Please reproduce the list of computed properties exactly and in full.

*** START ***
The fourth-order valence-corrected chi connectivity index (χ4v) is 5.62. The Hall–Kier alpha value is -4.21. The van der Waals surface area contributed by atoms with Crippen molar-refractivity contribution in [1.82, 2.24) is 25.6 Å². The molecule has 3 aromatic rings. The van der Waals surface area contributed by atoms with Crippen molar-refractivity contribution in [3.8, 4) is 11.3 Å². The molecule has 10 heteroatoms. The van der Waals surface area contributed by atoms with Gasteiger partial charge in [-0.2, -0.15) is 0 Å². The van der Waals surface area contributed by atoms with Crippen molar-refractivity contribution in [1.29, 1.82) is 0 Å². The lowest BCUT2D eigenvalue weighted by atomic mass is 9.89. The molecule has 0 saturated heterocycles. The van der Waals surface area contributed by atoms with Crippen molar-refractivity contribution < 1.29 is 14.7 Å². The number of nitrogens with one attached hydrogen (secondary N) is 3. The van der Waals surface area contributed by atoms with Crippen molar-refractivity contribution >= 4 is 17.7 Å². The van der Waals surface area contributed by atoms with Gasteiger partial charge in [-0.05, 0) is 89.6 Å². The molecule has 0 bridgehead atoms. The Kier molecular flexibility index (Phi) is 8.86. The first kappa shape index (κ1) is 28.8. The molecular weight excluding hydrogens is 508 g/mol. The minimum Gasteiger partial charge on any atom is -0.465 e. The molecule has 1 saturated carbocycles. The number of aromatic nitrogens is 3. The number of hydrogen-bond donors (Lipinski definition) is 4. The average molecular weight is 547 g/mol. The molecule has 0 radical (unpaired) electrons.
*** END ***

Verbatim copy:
The fourth-order valence-corrected chi connectivity index (χ4v) is 5.62. The Hall–Kier alpha value is -4.21. The van der Waals surface area contributed by atoms with Crippen molar-refractivity contribution in [1.82, 2.24) is 25.6 Å². The molecule has 3 aromatic rings. The van der Waals surface area contributed by atoms with Crippen molar-refractivity contribution in [3.8, 4) is 11.3 Å². The molecule has 10 heteroatoms. The van der Waals surface area contributed by atoms with Gasteiger partial charge in [-0.2, -0.15) is 0 Å². The van der Waals surface area contributed by atoms with Crippen molar-refractivity contribution in [1.29, 1.82) is 0 Å². The lowest BCUT2D eigenvalue weighted by atomic mass is 9.89. The molecule has 0 saturated heterocycles. The van der Waals surface area contributed by atoms with Crippen molar-refractivity contribution < 1.29 is 14.7 Å². The number of nitrogens with one attached hydrogen (secondary N) is 3. The van der Waals surface area contributed by atoms with Crippen molar-refractivity contribution >= 4 is 17.7 Å². The van der Waals surface area contributed by atoms with Gasteiger partial charge in [-0.05, 0) is 89.6 Å². The molecule has 0 bridgehead atoms. The Kier molecular flexibility index (Phi) is 8.86. The first kappa shape index (κ1) is 28.8. The molecular weight excluding hydrogens is 508 g/mol. The minimum Gasteiger partial charge on any atom is -0.465 e. The molecule has 1 saturated carbocycles. The number of aromatic nitrogens is 3. The number of hydrogen-bond donors (Lipinski definition) is 4. The average molecular weight is 547 g/mol. The molecule has 0 radical (unpaired) electrons.